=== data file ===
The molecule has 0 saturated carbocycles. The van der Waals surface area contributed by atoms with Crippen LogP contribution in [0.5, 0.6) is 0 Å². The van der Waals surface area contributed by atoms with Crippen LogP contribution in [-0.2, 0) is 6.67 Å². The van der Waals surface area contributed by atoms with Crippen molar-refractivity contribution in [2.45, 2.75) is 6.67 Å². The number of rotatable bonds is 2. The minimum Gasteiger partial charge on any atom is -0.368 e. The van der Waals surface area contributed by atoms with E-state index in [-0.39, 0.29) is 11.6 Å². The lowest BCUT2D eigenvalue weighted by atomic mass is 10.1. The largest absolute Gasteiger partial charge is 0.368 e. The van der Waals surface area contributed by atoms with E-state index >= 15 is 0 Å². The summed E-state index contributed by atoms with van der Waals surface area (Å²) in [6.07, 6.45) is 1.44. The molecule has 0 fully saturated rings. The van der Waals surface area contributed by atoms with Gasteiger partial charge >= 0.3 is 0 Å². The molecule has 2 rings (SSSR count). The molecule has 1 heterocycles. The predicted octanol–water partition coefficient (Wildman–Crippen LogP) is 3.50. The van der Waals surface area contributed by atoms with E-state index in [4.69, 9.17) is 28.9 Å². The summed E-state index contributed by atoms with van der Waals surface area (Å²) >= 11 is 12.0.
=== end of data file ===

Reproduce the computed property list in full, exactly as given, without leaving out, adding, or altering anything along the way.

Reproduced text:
The molecule has 0 saturated carbocycles. The van der Waals surface area contributed by atoms with Crippen LogP contribution in [0.5, 0.6) is 0 Å². The van der Waals surface area contributed by atoms with Crippen LogP contribution in [-0.2, 0) is 6.67 Å². The van der Waals surface area contributed by atoms with Crippen molar-refractivity contribution in [2.45, 2.75) is 6.67 Å². The number of rotatable bonds is 2. The minimum Gasteiger partial charge on any atom is -0.368 e. The van der Waals surface area contributed by atoms with E-state index in [-0.39, 0.29) is 11.6 Å². The lowest BCUT2D eigenvalue weighted by atomic mass is 10.1. The largest absolute Gasteiger partial charge is 0.368 e. The van der Waals surface area contributed by atoms with E-state index >= 15 is 0 Å². The summed E-state index contributed by atoms with van der Waals surface area (Å²) in [6.07, 6.45) is 1.44. The molecule has 0 fully saturated rings. The van der Waals surface area contributed by atoms with Gasteiger partial charge >= 0.3 is 0 Å². The molecule has 2 rings (SSSR count). The molecule has 1 heterocycles. The predicted octanol–water partition coefficient (Wildman–Crippen LogP) is 3.50. The van der Waals surface area contributed by atoms with E-state index in [4.69, 9.17) is 28.9 Å². The summed E-state index contributed by atoms with van der Waals surface area (Å²) >= 11 is 12.0.